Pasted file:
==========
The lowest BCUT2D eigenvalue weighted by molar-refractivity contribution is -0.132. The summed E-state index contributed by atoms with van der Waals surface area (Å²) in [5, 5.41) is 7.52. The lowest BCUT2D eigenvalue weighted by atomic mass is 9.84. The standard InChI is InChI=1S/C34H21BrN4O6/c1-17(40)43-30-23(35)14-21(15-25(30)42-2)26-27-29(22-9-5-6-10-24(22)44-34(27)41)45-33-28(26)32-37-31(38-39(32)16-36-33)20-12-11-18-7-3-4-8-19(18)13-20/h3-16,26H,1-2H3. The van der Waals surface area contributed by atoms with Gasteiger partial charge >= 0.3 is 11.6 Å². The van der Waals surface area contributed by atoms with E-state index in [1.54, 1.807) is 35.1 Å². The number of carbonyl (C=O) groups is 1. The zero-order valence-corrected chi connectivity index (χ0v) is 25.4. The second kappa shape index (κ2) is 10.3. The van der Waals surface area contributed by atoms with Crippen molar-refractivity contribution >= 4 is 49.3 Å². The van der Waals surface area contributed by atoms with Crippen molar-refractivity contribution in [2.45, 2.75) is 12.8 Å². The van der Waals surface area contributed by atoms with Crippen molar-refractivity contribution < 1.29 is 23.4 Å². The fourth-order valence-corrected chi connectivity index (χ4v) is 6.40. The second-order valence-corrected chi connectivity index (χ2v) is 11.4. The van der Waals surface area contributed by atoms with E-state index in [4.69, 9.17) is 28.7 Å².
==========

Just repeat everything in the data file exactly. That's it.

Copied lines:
The lowest BCUT2D eigenvalue weighted by molar-refractivity contribution is -0.132. The summed E-state index contributed by atoms with van der Waals surface area (Å²) in [5, 5.41) is 7.52. The lowest BCUT2D eigenvalue weighted by atomic mass is 9.84. The standard InChI is InChI=1S/C34H21BrN4O6/c1-17(40)43-30-23(35)14-21(15-25(30)42-2)26-27-29(22-9-5-6-10-24(22)44-34(27)41)45-33-28(26)32-37-31(38-39(32)16-36-33)20-12-11-18-7-3-4-8-19(18)13-20/h3-16,26H,1-2H3. The van der Waals surface area contributed by atoms with Gasteiger partial charge >= 0.3 is 11.6 Å². The van der Waals surface area contributed by atoms with E-state index in [1.54, 1.807) is 35.1 Å². The number of carbonyl (C=O) groups is 1. The zero-order valence-corrected chi connectivity index (χ0v) is 25.4. The second kappa shape index (κ2) is 10.3. The van der Waals surface area contributed by atoms with Crippen molar-refractivity contribution >= 4 is 49.3 Å². The van der Waals surface area contributed by atoms with Crippen molar-refractivity contribution in [2.45, 2.75) is 12.8 Å². The van der Waals surface area contributed by atoms with Crippen molar-refractivity contribution < 1.29 is 23.4 Å². The fourth-order valence-corrected chi connectivity index (χ4v) is 6.40. The second-order valence-corrected chi connectivity index (χ2v) is 11.4. The van der Waals surface area contributed by atoms with E-state index in [4.69, 9.17) is 28.7 Å².